By Mylena Vazquez
Last year, after years of trudging to opticals to search for my next pair of glasses, I took a chance and requested my five-day, five-pair home try-on kit from Warby Parker. I’m late to the game, I know, but as the saying goes: better late than never.
I’ve been wearing glasses since I was eight years old, so I know a thing or two about the difficulties associated not only with finding the right pair, but finding one at an accessible price point. For years I was forced to choose between something either too expensive or too ugly, and nearly always left feeling dissatisfied and underwhelmed by my best possible choice.
So when I realized that Warby Parker was actually accessible to me, with my high prescription and narrow face (one year I had to get children’s glasses), I took the plunge. But really, it wasn’t much of a plunge.
Eye-catching, in more ways than one
First of all, Warby Parker frames are just really nice. They have frames for all face shapes, in all widths and sizes, and to suit all styles. You can choose a traditional shape and color combo for a classic look, or try a bright hue for a bolder feel. But the key is that all their frames are well-designed, at once classic and modern. With Warby Parker, you don’t have to pick the least-worst option; you can choose between several of the best.
Warby Parker also has great brand equity. Their clean, minimalist branding exudes cool and consistently generates word of mouth. Most significant, however, is their “Buy a Pair, Give a Pair” program, which has distributed over eight million pairs of glasses globally to people in need. Not only does it allow the consumer to feel like they are making a small difference in the world, but a big difference in someone’s life.
In the eyeglass industry, different is definitely better
Choosing Warby Parker is easy. The national average cost of a complete pair of prescription eyeglasses is $366 without insurance, and prices for designer frames range even higher. Meanwhile, Warby Parker charges just $95 — yes, for the entire pair.
With Warby Parker, those $95 go far. Included in the price are polycarbonate lenses, a scratch-resistant coating, and an anti-reflective coating. These are features that other opticals offer as upgrades, which could raise the price of the glasses by hundreds of dollars.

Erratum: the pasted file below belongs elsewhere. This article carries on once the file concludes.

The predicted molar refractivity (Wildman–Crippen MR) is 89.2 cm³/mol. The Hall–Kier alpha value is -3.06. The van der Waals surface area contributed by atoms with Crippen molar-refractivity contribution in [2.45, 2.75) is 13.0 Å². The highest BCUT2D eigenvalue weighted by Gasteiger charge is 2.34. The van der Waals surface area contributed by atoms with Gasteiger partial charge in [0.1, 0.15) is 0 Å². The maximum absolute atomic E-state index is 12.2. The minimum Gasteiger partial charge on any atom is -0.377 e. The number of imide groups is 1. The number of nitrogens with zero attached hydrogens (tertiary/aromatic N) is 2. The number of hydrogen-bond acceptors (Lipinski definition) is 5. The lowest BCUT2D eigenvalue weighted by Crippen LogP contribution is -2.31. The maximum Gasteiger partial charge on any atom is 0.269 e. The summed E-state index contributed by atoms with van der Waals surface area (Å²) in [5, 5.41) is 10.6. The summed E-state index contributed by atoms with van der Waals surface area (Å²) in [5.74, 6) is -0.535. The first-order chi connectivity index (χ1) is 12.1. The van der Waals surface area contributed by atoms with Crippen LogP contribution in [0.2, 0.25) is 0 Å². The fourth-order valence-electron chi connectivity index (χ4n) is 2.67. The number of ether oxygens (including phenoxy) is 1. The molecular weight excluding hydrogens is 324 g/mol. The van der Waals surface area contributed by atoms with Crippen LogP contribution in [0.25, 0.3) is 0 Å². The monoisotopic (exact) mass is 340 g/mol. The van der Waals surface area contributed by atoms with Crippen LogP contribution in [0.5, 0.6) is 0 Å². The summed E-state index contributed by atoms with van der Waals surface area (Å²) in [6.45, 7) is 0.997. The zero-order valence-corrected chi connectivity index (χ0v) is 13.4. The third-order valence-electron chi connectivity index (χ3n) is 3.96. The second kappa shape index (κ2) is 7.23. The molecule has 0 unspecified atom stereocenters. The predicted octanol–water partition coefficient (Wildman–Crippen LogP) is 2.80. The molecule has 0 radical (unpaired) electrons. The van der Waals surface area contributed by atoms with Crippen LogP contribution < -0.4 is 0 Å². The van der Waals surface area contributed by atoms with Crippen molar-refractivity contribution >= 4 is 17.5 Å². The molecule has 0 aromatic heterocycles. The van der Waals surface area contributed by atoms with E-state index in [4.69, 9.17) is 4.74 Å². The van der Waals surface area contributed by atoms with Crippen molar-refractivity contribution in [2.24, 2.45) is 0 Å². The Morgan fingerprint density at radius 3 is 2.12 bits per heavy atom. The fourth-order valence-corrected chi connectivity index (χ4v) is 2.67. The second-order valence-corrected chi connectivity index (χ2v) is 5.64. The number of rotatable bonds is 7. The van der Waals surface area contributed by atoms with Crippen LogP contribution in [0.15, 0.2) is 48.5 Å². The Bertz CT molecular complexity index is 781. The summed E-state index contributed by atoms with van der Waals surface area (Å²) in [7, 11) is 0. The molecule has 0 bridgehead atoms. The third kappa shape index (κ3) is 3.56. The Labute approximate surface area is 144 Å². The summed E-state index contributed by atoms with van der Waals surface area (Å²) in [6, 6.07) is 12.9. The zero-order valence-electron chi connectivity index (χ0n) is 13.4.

What’s most egregious is that profit margins on eyeglasses from traditional retailers is astronomical. The lenses alone are marked up between 700–800%. And the frames? The markups can be as high as 1,000%. This is the result of monopolistic mergers that have allowed EssilorLuxottica, the main purveyor of designer eyewear, to control 39% of the market share (and, at its peak, 51%).
But Warby Parker has vowed to disrupt that. As a direct-to-consumer brand, they’ve not just cut out the middleman but exposed the obscure pricing practices of the industry leader. By comparison, Warby Parker has established itself as an honest company that provides great value to the consumer. And it shows in Warby Parker’s performance thus far. It now accounts for 7% of the market share, an impressive feat for an independent company going head-to-head with massive multinational conglomerates.
Low hassle, low risk
Warby Parker can likely thank its rapid increase in market share on its unique hassle-free and low-risk business model. Warby Parker started out as an online-only retailer, and it had to do something to attract customers who would be wary of making such an important purchase online. The company had a genius idea: to offer prospective customers a free try-before-you-buy opportunity, right from the comfort of your own home. For five days, customers can test out five pairs of their choosing; once returned, they can even request another five. This allows customers to feel safe in their purchase decisions.
Now, Warby Parker even has over 150 brick-and-mortar stores across the United States. They offer eye exams and frame consultations, and know exactly what to recommend. When I visited my local store, the salesperson quickly pulled up my try-on history, saw more or less the styles I enjoyed, and recommended some pairs for me to try on. I walked out of the store in 15 minutes, receipt in hand, and received my glasses in the mail, free of shipping, a few weeks later.
Warby Parker’s process is seamless and stress-free, its glasses stylish and sensibly priced, and its business practices transparent. If anyone has a chance at overtaking Goliath, it’s Warby Parker.
Have you been sold by Warby Parker’s home try-on service? Where did you buy your current pair of glasses?